Glen Wheldon recommended Dark Night: A True Batman Story by Paul Dini (illustrated by Eduardo Risso) on Pop Culture Happy Hour earlier this summer. It's a powerful autobiographic graphic novel in which Dini recounts an attack in which he was mugged and horrifically beaten and then the rest of the novel untangles his physical and emotional recovery.
Mask of the Phantasm. I thought that his honesty was brave and compelling in this book. It not only details how traumatic his recovery was, but it was unflinching in Dini's portrayal of his low self-confidence in personal matters and just how his escape into his own imagination impacted his day to day life that really kept my attention. The rawness with which Dini admits to his own failings was painful, but wonderful.
I also really appreciated this novel for such an intense look into a creative mind. In a recent episode of Slate's Culture Gabfest, the panelists were discussing how you can read biographies or study an artist's or writer's work and still not really understand the artistic process (but where did the art COME FROM?). Their claim was that it was nice to see tangible things that the artists interacted with, like homes and handwritten pages, and that those things help to make the artists more human. I think that this Dini book, with its deep dive into how imaginative elements are constantly swimming through his thoughts, and with its incredible illustrations to help those of us with less imagination visualize all this, did more to help me understand the thought process of a writing and what's going on in someone's head than any visiting of a house has ever done for me. Maybe because I lack imagination!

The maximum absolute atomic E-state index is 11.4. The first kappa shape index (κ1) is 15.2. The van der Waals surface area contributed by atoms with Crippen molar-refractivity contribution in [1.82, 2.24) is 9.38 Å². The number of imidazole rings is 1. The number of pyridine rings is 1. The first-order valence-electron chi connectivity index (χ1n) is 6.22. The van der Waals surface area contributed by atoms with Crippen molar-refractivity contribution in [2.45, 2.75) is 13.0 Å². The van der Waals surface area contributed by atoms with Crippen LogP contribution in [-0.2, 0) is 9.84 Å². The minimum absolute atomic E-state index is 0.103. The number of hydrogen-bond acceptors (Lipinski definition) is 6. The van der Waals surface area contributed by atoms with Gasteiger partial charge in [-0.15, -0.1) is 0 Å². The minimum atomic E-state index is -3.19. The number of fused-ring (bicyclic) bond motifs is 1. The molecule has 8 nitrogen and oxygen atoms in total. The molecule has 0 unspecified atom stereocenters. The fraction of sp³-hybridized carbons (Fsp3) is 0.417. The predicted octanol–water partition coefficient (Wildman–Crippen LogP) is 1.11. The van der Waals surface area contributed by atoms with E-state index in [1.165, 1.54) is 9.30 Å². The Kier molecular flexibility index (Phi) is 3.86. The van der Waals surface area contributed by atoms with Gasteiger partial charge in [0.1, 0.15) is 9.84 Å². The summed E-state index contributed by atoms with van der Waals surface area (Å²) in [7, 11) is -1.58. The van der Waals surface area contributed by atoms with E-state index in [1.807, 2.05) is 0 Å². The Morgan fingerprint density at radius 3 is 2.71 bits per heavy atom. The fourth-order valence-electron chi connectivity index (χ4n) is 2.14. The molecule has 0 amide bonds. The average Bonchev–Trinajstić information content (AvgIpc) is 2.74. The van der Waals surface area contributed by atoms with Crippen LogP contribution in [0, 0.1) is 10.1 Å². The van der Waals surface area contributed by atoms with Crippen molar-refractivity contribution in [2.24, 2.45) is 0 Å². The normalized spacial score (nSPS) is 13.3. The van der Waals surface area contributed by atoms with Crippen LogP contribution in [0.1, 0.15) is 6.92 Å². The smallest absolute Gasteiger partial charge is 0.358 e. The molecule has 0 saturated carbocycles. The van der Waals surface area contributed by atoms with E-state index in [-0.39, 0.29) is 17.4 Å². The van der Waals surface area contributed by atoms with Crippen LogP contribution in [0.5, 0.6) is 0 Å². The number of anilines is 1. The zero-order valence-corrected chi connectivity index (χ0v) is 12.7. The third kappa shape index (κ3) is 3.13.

It's not an easy read and it's not really a Batman story, but it's important and fascinating and gritty and mendacious and I highly recommend it.